(4) IN Cadila Healthcare Ltd. V. Gujarat Co-opeartive Milk Marketing federation Limited and Others (Supra) the conclusion arrived at have been reproduced in para 8 of the impugned judgment. The prima facie finding is that the plaintiff's claim of the expression "sugar FREE" being a coined word could not be accepted but the said expression when used in relation to a sweetner/sugar free substitute may not be descriptive in meaning but is certainly descriptive in understanding. The word Sugar Free has been held to have acquired a suitable degree of distinctiveness amongst traders and consumers simultaneously it has been observed that the acquisition of a secondary meaning by a trade mark or distinctiveness associated with it are not ipso facto conclusive for an action of passing off. It was held that there could be no complete embargo placed on the defendant in the suit from using the expression "sugar FREE" but taking into consideration the fact that the goods in question being ice cream with the trade mark Amul were being sold with Sugar Free written in a very large font as compared to the trade mark Amul, the following operative directions were passed: "59. The ex parte order dated 3. 4. 2007 is accordingly varied to incorporate the following directions:


(i) The defendant is restrained from using the expression "sugar Free" in the present font size which is conspicuously bigger than its trade mark "amul". (ii) The defendant is free to use the expression "sugar Free", as part of a sentence or as a catchy legend, so as to describe the characteristic feature of its product. "


(5) THE learned Single Judge in the impugned order has taken into account the fact that the case of the plaintiff is one founded on the common law of tort of passing off and not one based on infringement of a registered trade mark and the distinction between two has to be kept in mind. The packaging of the defendant's product was found to have sufficient added matter therein to distinguish the defendant's product from that of the plaintiff. The defendant has used the trade mark "dabur" prominently. The name of the product chyawanprakash has been used in a bold manner and in a far more prominent manner than the expression "sugar Free". The packaging clearly conveys to the purchasing public that the product in question "chyawanprakash" of the manufacturer "dabur" was being sold which was free of sugar. It was, thus, held that there is no possibility of any deception.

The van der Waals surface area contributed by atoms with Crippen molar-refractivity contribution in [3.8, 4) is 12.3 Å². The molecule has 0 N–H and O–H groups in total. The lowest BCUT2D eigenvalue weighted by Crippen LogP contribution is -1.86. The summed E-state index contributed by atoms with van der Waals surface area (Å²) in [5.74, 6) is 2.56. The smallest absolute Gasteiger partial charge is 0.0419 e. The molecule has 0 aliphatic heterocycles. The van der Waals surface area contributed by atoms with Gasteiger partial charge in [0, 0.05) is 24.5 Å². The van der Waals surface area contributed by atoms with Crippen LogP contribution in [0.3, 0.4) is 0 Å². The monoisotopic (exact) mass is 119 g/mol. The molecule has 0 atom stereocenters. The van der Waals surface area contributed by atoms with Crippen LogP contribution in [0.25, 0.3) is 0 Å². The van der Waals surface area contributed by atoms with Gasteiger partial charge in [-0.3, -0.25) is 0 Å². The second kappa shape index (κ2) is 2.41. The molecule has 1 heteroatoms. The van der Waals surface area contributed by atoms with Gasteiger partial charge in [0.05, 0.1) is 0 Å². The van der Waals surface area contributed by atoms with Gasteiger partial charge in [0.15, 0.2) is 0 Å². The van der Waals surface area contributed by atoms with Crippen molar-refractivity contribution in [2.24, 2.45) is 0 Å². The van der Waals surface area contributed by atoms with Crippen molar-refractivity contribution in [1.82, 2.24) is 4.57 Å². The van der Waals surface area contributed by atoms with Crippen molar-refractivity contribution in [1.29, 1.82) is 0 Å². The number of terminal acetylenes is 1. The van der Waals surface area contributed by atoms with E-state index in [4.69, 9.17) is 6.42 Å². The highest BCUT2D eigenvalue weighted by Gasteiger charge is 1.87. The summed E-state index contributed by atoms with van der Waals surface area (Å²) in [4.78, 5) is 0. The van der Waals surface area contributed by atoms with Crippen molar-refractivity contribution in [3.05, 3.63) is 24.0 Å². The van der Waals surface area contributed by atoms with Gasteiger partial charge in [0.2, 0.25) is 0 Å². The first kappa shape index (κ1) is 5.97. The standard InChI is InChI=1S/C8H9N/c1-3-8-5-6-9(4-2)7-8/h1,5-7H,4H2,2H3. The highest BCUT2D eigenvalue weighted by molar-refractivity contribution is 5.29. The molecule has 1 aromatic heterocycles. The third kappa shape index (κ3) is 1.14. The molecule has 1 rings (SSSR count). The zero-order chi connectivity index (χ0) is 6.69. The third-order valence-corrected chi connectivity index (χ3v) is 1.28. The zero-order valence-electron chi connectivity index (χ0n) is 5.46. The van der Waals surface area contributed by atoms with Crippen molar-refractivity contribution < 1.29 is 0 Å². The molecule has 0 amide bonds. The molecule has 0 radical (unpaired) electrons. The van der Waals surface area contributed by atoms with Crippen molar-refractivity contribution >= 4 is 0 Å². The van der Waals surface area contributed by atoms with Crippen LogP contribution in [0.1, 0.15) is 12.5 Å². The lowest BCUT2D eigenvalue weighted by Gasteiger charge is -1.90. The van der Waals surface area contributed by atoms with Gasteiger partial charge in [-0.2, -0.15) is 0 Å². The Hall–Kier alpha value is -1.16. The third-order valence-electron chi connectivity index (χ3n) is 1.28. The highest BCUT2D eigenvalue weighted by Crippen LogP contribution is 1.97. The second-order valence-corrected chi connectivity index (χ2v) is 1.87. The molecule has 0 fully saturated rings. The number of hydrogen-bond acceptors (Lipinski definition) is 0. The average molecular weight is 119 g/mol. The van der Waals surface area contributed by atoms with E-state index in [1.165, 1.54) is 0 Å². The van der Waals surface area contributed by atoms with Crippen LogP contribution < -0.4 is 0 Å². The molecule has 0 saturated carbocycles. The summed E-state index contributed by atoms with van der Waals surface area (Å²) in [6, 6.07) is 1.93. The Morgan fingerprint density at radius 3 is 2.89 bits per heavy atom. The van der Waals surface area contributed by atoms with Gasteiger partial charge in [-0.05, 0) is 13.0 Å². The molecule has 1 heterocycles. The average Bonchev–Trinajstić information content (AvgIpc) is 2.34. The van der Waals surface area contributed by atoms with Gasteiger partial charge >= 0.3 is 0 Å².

(6) LEARNED counsel for the appellant seeks to contend that the distinctiveness acquired by the expression "sugar FREE" in respect of the product of the petitioner, specially keeping in mind the observations made by the learned single judge in Cadila Healthcare Ltd. V. Gujarat Co-opeartive Milk marketing Federation Limited and Others (supra) entitles the appellant to the exclusive use of the expression. It was further pleaded that the learned Single judge in the impugned order while following the said judgment has failed to notice the interim directions issued in para 59 referred to above and has given a clean chit to the respondent to sell its goods with the expression "sugar free"



(7) WE may at the initial stage itself keep in mind the scope and ambit of the scrutiny of an appeal against an interlocutory order especially in the context of infringement of any intellectual property right in view of the judgment of the Apex Court in Wander Ltd. and Anr. Vs. Antox India Pvt. Ltd. 1990 Suppl. (1) SCC 727. The Apex Court impressed upon the appellate court not to interfere with the orders of the learned Single Judge on the ground that the appellate Court would, on assessment of the material, have come to a different conclusion than the one reached by the Court below as long as the conclusion reached by the Court was reasonably possible on the material on record. It was thus held that there was a misdirection in understanding the scope and nature of appeal before it and discussed the limitation on the powers of the appellate court to substitute its own opinion in appeal preferred against the discretionary order. We consider it useful to reproduce the observations made in para 9 of the said judgment: